Job Search Tip

Set aside a workspace for your job search. Designate a specific area to use when conducting your job search. This should be an area free of distractions.

What Makes an E-Note (Cover Letter) Readable?

We are in the era of the byte generation which means shorter is better.

Be Specific About the Contents

Don’t just give your name if responding to an ad. Give the job title.

Regional Sales Rep. Smith, John Résumé

Be Aware of “Preview” Text

People will look not only at your subject, but also at the “preview” text that shows up in their email client. Every email platform is a little different, but usually they pull that preview from the very first content in your email. That could be the first sentence of the email, the alt-­‐text on your header image, or some other pre-­‐header content. Test out your emails to see what shows up.

The Parts of an E-Note

The opening of the email is also important. It should tell the reader what benefits are if they interview you.

The opening paragraph, of no more than 3 lines, should tell the reader what differentiates you from the crowd for the position.

Additional Information

It should be informational and geared toward helping the potential employer solve a problem. Use 3-5 bulleted items that are each 1-2 lines long.

Call to Action

Your email should end with a call to action suggesting you will contact the company again to set up a phone call.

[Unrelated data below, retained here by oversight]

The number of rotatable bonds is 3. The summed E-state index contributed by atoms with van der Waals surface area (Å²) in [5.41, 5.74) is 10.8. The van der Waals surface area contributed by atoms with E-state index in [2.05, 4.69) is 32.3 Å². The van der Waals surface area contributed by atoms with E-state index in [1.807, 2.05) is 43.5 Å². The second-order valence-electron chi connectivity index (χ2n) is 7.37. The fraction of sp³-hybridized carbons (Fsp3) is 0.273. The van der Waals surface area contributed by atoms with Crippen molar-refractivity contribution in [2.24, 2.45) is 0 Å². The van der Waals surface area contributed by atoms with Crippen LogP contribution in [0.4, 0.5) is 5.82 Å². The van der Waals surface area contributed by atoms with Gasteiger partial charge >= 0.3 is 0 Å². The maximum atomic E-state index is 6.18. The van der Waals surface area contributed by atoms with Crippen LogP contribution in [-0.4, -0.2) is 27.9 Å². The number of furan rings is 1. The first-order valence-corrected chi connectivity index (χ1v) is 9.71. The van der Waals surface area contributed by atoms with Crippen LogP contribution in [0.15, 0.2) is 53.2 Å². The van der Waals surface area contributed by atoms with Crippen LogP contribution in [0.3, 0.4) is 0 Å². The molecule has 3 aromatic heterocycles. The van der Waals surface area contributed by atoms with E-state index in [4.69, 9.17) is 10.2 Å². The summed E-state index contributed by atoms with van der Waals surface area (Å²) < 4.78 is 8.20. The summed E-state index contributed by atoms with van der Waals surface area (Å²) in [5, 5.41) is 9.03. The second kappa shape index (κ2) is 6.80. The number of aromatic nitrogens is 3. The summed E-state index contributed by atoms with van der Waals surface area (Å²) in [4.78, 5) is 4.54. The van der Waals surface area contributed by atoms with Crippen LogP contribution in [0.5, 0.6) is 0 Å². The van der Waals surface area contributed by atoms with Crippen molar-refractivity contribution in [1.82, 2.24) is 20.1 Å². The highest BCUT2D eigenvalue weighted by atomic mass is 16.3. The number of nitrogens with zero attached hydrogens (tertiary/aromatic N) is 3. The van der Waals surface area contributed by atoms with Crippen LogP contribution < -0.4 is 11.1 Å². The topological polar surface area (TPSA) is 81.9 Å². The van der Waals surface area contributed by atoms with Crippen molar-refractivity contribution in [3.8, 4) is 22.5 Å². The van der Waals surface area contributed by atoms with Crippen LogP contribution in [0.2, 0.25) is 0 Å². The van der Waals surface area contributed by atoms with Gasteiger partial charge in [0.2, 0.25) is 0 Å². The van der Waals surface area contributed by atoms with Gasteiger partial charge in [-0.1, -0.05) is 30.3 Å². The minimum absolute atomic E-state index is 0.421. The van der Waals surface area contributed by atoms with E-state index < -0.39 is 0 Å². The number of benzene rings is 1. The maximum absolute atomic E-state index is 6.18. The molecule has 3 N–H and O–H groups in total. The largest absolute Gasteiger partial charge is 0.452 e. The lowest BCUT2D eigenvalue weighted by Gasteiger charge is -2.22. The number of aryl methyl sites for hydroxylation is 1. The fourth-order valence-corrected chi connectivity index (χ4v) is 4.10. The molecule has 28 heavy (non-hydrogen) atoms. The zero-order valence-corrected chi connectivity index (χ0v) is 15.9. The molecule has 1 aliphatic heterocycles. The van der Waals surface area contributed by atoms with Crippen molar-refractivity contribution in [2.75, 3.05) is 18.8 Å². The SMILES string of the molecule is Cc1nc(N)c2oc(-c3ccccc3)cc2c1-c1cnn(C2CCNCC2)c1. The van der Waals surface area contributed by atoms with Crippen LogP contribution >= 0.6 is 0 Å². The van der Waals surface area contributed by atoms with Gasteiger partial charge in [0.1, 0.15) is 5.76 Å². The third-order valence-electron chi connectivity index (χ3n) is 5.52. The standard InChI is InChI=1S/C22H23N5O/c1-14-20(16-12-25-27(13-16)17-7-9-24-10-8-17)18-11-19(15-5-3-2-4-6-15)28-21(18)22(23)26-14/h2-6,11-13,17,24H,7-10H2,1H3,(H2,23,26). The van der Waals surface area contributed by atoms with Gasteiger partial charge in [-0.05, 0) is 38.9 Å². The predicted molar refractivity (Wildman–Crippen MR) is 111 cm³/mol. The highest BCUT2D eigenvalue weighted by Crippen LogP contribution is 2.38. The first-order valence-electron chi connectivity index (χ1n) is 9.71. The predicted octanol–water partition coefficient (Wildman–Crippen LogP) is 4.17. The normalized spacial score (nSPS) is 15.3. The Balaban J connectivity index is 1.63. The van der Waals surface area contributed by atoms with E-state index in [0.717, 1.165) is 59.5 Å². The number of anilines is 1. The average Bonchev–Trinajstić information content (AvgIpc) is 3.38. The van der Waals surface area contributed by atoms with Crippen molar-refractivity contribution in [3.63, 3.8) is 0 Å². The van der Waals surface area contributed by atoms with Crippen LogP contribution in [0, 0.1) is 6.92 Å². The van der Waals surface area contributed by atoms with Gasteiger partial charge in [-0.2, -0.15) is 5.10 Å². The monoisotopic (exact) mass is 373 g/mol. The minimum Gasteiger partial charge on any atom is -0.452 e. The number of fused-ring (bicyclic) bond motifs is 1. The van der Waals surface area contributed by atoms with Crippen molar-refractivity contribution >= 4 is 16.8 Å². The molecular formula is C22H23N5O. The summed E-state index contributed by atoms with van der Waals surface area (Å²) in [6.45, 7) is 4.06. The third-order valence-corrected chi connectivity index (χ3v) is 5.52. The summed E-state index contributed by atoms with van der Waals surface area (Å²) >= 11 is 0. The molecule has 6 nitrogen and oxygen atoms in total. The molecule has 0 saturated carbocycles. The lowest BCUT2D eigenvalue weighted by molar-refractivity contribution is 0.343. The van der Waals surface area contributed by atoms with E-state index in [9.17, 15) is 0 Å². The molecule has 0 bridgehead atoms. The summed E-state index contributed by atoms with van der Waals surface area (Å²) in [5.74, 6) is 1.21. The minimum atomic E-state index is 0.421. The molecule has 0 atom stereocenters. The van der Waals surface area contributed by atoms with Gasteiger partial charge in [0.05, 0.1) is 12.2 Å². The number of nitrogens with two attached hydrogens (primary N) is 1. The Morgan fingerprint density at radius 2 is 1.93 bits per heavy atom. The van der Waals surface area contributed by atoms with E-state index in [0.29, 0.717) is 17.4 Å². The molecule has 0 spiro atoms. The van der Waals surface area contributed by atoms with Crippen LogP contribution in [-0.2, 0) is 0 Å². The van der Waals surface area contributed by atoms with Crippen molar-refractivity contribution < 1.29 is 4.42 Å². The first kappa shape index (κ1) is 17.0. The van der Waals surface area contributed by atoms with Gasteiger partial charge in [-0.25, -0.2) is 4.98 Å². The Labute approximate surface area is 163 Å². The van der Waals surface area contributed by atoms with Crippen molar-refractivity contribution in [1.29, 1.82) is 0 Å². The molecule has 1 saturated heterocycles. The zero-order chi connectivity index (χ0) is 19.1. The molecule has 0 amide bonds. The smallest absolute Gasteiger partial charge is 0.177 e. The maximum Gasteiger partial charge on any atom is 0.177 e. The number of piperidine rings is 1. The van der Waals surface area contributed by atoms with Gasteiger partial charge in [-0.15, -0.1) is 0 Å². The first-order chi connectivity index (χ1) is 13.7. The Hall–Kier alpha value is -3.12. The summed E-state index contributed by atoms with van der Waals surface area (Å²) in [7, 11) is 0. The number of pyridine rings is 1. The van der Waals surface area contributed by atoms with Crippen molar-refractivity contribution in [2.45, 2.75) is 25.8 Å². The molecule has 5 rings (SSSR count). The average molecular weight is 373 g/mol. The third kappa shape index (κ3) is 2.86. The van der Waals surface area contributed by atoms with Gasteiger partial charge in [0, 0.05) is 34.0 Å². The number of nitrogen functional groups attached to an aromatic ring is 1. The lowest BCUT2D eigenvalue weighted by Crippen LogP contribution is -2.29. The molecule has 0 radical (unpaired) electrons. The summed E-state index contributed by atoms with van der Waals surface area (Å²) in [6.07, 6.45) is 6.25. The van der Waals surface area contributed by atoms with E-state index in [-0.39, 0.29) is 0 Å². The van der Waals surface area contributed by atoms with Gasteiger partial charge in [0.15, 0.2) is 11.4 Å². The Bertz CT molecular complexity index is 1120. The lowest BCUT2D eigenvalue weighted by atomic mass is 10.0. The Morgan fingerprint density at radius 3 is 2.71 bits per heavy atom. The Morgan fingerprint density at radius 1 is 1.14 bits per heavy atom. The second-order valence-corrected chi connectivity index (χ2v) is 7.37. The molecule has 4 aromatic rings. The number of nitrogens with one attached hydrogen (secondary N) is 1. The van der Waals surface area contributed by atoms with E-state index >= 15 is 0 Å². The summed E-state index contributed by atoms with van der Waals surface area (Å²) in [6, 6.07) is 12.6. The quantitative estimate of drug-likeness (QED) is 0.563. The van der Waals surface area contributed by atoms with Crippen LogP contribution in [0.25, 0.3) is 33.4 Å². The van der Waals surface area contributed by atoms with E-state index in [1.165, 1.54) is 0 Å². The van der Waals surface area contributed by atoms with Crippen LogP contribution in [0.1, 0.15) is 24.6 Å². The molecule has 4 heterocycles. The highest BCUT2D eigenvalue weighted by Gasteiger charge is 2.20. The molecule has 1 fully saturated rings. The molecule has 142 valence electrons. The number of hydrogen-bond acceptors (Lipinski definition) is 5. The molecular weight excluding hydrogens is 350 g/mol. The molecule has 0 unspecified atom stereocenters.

A Postscript

The postscript (the P.S. that comes at the end) is extremely important. The reason is that many recipients don’t read your message all the way through. They read the opening and then skim down to the bottom. The P.S. is set aside from the text, so it grabs the reader’s attention.

To Summarize:

An e-note should include:

A strong subject line.
A 3-5-line opening paragraph.
No more than 5 short bulleted items.
A brief closing-sentence.
A PS after your contact information stressing how much you would like to meet them at an interview or help them solve a problem.

Links for You

Job Search Success: What Employers Want from Job References (Monster)
Did you know that hiring managers surveyed said they remove 21% of candidates from consideration after speaking to their references? If you want to help your clients manage their references better, read this article!

Negotiation: How to Negotiate a Higher Job Offer in Just 1 Simple Sentence (Inc.)
An interesting approach – 12 magic words! This article will tell you what they are and why hiring managers love to hear them.